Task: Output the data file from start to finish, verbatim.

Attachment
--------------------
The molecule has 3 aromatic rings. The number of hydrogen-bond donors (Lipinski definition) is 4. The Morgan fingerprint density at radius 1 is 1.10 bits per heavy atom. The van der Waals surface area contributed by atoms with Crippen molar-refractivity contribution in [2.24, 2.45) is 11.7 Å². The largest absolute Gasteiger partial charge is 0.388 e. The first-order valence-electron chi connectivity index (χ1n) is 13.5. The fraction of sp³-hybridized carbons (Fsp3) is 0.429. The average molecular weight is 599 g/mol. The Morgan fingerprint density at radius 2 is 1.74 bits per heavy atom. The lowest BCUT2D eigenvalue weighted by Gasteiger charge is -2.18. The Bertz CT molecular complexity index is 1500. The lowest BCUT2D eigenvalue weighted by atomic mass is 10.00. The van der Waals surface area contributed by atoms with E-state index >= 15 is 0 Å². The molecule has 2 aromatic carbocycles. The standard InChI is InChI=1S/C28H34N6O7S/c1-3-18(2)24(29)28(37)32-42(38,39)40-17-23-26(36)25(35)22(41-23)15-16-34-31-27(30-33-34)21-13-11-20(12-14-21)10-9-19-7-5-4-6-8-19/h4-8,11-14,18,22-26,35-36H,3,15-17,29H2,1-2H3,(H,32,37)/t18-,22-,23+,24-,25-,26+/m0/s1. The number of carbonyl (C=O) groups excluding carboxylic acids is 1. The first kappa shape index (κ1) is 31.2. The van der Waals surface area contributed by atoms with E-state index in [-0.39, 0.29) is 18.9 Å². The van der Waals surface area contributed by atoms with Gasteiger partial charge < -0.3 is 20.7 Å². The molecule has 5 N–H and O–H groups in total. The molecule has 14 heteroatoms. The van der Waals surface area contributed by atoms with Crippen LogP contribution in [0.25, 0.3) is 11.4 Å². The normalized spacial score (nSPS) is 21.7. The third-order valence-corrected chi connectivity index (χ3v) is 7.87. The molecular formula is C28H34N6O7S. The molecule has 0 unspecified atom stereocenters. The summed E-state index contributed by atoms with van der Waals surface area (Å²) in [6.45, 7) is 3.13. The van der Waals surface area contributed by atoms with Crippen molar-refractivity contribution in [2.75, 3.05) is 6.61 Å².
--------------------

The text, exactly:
The molecule has 3 aromatic rings. The number of hydrogen-bond donors (Lipinski definition) is 4. The Morgan fingerprint density at radius 1 is 1.10 bits per heavy atom. The van der Waals surface area contributed by atoms with Crippen molar-refractivity contribution in [2.24, 2.45) is 11.7 Å². The largest absolute Gasteiger partial charge is 0.388 e. The first-order valence-electron chi connectivity index (χ1n) is 13.5. The fraction of sp³-hybridized carbons (Fsp3) is 0.429. The average molecular weight is 599 g/mol. The Morgan fingerprint density at radius 2 is 1.74 bits per heavy atom. The lowest BCUT2D eigenvalue weighted by Gasteiger charge is -2.18. The Bertz CT molecular complexity index is 1500. The lowest BCUT2D eigenvalue weighted by atomic mass is 10.00. The van der Waals surface area contributed by atoms with E-state index >= 15 is 0 Å². The molecule has 2 aromatic carbocycles. The standard InChI is InChI=1S/C28H34N6O7S/c1-3-18(2)24(29)28(37)32-42(38,39)40-17-23-26(36)25(35)22(41-23)15-16-34-31-27(30-33-34)21-13-11-20(12-14-21)10-9-19-7-5-4-6-8-19/h4-8,11-14,18,22-26,35-36H,3,15-17,29H2,1-2H3,(H,32,37)/t18-,22-,23+,24-,25-,26+/m0/s1. The number of carbonyl (C=O) groups excluding carboxylic acids is 1. The first kappa shape index (κ1) is 31.2. The van der Waals surface area contributed by atoms with E-state index in [-0.39, 0.29) is 18.9 Å². The van der Waals surface area contributed by atoms with Gasteiger partial charge < -0.3 is 20.7 Å². The molecule has 5 N–H and O–H groups in total. The molecule has 14 heteroatoms. The van der Waals surface area contributed by atoms with Crippen LogP contribution in [0.25, 0.3) is 11.4 Å². The normalized spacial score (nSPS) is 21.7. The third-order valence-corrected chi connectivity index (χ3v) is 7.87. The molecular formula is C28H34N6O7S. The molecule has 0 unspecified atom stereocenters. The summed E-state index contributed by atoms with van der Waals surface area (Å²) in [6.45, 7) is 3.13. The van der Waals surface area contributed by atoms with Crippen molar-refractivity contribution in [2.75, 3.05) is 6.61 Å².